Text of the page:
Casey, Ravenstahl Discuss $1.5 Million for Allegheny Riverfront Green Boulevard Planning Project

PITTSBURGH, PA – U.S. Senator Bob Casey (D-PA) today joined Pittsburgh Mayor Luke Ravenstahl to visit the Allegheny riverfront in the Lawrenceville neighborhood to discuss the announcement of $1.5 million in joint U.S. Department of Transportation (DOT) and U.S. Department of Housing and Urban Development (HUD) funding for the Allegheny Riverfront Green Boulevard Planning project under the federal TIGER II/Community Challenge programs. Senator Casey and Mayor Ravenstahl were joined by representatives from U.S. DOT, U.S. HUD, the Urban Redevelopment Authority (URA) and Riverlife.

“This funding is great news for the Allegheny Riverfront and the entire City of Pittsburgh,” said Senator Casey.  “This project will help reconnect downtown Pittsburgh to the eastern edge of the city and its riverfront, providing opportunities to improve quality of life and encourage economic development.”

"I am very thankful to Senator Casey and our partners in the federal government for recognizing the significance of this project, which is a central recommendation of the Allegheny Riverfront Masterplan," said Ravenstahl. "This project will create and conserve green space along the riverfront, while increasing the number of pedestrian, transit, and cyclist trips through the area. By improving this neighborhood transportation system, job creation and development will continue to flourish along these riverfront neighborhoods.”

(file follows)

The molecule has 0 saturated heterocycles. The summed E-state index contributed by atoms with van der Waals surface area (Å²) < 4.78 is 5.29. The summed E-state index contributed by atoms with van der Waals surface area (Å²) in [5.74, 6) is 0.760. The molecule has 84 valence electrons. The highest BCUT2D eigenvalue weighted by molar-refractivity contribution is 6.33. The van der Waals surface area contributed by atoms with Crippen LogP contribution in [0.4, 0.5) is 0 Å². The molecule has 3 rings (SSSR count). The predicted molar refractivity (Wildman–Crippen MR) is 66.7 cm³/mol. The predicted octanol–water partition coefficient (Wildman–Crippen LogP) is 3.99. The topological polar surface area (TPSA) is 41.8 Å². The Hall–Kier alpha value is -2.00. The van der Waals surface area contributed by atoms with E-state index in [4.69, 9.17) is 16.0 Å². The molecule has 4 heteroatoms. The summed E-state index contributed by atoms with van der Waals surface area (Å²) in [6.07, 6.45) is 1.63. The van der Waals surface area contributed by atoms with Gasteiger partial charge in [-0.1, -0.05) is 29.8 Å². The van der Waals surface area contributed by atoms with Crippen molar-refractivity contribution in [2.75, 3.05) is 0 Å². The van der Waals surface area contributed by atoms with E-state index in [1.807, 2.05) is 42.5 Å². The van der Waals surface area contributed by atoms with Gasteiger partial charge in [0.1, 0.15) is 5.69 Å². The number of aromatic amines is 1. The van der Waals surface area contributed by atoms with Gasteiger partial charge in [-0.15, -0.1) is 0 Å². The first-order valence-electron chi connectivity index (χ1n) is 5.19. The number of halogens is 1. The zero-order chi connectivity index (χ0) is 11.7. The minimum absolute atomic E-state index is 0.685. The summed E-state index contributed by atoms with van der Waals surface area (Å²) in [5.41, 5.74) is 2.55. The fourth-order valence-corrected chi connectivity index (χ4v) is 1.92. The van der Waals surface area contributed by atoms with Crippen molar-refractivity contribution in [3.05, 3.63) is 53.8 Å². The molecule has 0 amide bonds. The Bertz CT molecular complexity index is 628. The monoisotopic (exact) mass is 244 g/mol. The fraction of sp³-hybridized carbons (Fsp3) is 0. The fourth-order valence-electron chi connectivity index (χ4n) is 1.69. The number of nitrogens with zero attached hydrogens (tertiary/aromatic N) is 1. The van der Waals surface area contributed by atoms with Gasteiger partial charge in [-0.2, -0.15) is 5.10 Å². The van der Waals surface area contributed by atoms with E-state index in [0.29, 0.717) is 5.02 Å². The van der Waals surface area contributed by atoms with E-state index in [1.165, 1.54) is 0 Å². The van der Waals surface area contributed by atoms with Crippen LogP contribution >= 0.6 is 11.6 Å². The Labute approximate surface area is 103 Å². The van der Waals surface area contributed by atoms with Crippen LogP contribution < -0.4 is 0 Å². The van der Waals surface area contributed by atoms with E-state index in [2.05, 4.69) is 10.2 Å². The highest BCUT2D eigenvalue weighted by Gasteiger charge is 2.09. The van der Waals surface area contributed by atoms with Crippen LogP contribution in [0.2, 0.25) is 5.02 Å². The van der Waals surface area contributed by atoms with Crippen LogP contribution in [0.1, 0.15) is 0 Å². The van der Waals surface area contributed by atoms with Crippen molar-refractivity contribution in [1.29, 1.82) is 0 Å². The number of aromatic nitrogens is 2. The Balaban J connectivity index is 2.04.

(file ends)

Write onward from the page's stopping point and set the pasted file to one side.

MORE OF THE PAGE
The Green Boulevard project received $825,000 from the DOT’s Transportation Investment Generating Economic Recovery (TIGER II) planning grant program and $675,000 from HUD’s Community Challenge planning grant program.  It will expand the current usage of the existing freight line along the Allegheny river to create a 6.45-mile "green spine" connecting neighborhoods along the Allegheny riverfront and spurring future development for housing and commerce along the corridor.  The planning will reflect recent city wide strategies on housing and ecological restoration. Work on the project is expected to begin in January 2011.

Congress provided $600 million for “TIGER II” grants in the bill that funded the U.S.  Department of Transportation in fiscal year 2010.  As with the original TIGER program, which was established under the American Recovery and Reinvestment Act, the U.S. Department of Transportation awarded these funds through a competitive process to projects that will have a significant impact on the nation, a metropolitan area or a region.


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